Life insurance lawyers will see a situation where a client’s life insurance claim is denied due to a suicide exclusion in the policy. The 1998 Austin Court of Appeals issued an opinion that deals with this issue. The case is styled, Butler v. Group Life and Health Insurance Company.
During a social occasion, the decedent and a number of his friends picked up an unloaded gun, and began to point the gun into their mouths and pull the trigger. At some point, ammunition was placed in the gun. Decedent did not know this. After the gun was loaded, but while decedent still believed it was not loaded, decedent picked up the gun, pointed it in his mouth, pulled the trigger and killed himself. Decedent’s beneficiary made a claim for life insurance benefits, accidental death benefits and attorney’s fees and interest as provided by the Prompt Payment of Claims Act. The policy in question was issued by Group Life and Health Insurance Company under the terms of the Texas Employees Uniform Group Insurance Act. The Board administering the policy denied the claim because decedent died as a result of intentionally self-inflicted injuries and because his death was not accidental. The district court affirmed and Butler appealed.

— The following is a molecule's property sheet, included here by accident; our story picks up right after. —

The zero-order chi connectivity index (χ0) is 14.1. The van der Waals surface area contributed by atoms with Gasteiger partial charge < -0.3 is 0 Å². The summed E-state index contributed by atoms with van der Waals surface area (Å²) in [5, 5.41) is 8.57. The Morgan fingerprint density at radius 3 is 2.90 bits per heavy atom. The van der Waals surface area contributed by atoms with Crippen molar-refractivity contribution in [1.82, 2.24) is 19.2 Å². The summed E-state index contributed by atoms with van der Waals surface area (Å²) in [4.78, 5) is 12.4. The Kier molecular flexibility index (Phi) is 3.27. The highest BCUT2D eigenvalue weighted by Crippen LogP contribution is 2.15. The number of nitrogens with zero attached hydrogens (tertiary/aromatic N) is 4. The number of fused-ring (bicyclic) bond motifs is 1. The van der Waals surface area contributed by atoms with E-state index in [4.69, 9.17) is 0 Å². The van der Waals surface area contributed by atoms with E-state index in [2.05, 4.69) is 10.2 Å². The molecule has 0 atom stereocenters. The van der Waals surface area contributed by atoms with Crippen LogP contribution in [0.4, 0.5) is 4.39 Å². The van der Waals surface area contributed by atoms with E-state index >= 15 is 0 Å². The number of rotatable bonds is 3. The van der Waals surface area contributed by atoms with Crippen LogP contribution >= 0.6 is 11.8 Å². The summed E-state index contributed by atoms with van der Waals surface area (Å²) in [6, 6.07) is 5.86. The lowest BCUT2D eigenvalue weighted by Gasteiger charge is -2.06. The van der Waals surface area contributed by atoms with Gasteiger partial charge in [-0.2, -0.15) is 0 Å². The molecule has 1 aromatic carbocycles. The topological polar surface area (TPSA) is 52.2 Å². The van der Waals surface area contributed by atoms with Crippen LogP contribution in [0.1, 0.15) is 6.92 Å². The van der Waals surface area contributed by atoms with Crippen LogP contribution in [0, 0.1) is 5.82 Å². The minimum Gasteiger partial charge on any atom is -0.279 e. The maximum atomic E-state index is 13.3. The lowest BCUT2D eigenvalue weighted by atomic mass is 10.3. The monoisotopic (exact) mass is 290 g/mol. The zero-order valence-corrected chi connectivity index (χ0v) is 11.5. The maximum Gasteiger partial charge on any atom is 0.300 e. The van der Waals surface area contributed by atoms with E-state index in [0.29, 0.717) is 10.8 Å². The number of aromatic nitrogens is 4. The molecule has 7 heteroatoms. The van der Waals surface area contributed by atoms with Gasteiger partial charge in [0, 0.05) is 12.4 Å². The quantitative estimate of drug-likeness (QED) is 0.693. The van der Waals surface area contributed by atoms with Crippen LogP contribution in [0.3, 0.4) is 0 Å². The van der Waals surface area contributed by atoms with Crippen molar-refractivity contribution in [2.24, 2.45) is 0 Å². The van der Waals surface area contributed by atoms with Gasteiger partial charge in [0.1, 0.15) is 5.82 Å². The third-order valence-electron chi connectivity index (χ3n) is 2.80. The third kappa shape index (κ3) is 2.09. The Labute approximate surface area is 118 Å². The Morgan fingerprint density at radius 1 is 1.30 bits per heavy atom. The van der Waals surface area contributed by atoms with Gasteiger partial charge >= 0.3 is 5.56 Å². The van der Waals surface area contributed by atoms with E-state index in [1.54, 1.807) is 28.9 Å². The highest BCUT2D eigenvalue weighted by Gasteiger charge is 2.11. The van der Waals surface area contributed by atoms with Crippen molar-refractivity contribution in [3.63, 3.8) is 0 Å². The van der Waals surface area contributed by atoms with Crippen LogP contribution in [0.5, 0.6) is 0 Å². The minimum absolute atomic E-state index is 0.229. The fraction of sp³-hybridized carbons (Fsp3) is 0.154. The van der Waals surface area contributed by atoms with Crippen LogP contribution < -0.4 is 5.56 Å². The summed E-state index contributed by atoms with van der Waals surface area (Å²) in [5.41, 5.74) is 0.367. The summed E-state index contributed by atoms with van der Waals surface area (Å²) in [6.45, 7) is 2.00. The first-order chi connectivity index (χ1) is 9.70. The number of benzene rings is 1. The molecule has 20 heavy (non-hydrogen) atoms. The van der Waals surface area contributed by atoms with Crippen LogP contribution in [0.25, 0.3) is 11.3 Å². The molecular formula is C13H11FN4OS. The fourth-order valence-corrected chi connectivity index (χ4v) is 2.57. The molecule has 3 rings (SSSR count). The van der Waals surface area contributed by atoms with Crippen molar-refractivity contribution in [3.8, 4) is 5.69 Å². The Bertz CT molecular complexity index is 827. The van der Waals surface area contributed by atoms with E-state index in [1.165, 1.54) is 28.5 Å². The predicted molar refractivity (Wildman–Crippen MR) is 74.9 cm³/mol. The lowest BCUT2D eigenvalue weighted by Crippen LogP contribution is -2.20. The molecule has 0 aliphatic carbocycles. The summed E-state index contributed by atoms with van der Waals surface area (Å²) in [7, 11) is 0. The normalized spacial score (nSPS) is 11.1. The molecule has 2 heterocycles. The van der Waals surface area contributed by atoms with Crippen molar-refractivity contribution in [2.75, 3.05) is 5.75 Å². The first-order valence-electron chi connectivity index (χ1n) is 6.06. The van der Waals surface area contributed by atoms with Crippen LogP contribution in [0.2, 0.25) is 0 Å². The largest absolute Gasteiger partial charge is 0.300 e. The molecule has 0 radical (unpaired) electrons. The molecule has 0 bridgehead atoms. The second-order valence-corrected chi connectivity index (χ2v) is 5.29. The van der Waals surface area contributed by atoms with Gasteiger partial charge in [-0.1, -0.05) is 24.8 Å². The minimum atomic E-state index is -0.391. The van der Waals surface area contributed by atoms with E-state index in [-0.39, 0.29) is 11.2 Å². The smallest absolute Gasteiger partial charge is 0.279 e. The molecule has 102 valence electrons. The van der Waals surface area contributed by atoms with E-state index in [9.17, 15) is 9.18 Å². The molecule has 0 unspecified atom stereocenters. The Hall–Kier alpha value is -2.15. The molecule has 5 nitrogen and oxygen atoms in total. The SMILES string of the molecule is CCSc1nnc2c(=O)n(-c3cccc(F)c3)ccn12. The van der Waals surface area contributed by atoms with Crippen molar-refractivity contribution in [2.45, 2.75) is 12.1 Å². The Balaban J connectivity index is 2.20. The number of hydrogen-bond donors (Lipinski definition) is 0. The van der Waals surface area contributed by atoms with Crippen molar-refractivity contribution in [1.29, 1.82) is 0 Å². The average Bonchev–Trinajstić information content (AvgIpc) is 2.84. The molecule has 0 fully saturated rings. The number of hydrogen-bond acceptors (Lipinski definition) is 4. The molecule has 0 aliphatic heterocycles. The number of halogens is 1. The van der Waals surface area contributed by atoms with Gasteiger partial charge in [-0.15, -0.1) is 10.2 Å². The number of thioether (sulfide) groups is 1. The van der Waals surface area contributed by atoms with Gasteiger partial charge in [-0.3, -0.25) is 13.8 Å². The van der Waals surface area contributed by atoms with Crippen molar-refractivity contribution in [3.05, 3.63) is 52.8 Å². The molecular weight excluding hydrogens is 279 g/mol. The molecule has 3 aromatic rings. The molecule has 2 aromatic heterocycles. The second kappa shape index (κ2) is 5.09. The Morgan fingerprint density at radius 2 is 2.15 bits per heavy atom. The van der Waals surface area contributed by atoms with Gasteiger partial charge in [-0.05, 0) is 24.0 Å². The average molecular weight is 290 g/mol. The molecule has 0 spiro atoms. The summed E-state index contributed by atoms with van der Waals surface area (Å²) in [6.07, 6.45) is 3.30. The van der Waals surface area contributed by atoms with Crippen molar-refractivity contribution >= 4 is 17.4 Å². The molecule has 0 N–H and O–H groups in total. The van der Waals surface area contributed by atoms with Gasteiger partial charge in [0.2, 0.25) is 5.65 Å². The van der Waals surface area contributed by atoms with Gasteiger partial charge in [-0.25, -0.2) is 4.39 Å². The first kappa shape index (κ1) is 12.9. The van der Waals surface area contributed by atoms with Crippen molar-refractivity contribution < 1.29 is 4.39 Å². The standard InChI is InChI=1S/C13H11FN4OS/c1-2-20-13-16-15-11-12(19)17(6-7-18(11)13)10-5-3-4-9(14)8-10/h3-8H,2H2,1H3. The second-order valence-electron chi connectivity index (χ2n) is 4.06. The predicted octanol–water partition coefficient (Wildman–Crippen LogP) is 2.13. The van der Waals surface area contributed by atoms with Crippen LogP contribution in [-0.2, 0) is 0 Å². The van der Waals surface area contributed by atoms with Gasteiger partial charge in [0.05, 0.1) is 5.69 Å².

The Court ruled accidental death and life insurance benefits are payable but because the Prompt Payment of Claims Act is inapplicable the trial court’s denial of attorney’s fees and statutory interest is affirmed.
Because decedent did not know that the gun had been loaded and had previously fired the gun into his mouth twice without incident, from the point of view of the deceased, his death could not reasonably be anticipated as a consequence of pointing the gun to his mouth and pulling the trigger. Therefore, his death was accidental. For the same reason, decedent could not have believed that his death was substantially certain to follow from his actions; therefore, his death was not intentionally self-inflicted.
The Act vests the exclusive authority to decide “all questions relating to enrollment in or payment of claims arising from programs or coverages provided under this Act” in the Board and executive director of ERS. The Act does not authorize the Board to award attorney’s fees or interests. Because the Act provides Butler with an exclusive remedy, she is not entitled to recover under the Prompt Payment of Claims Act.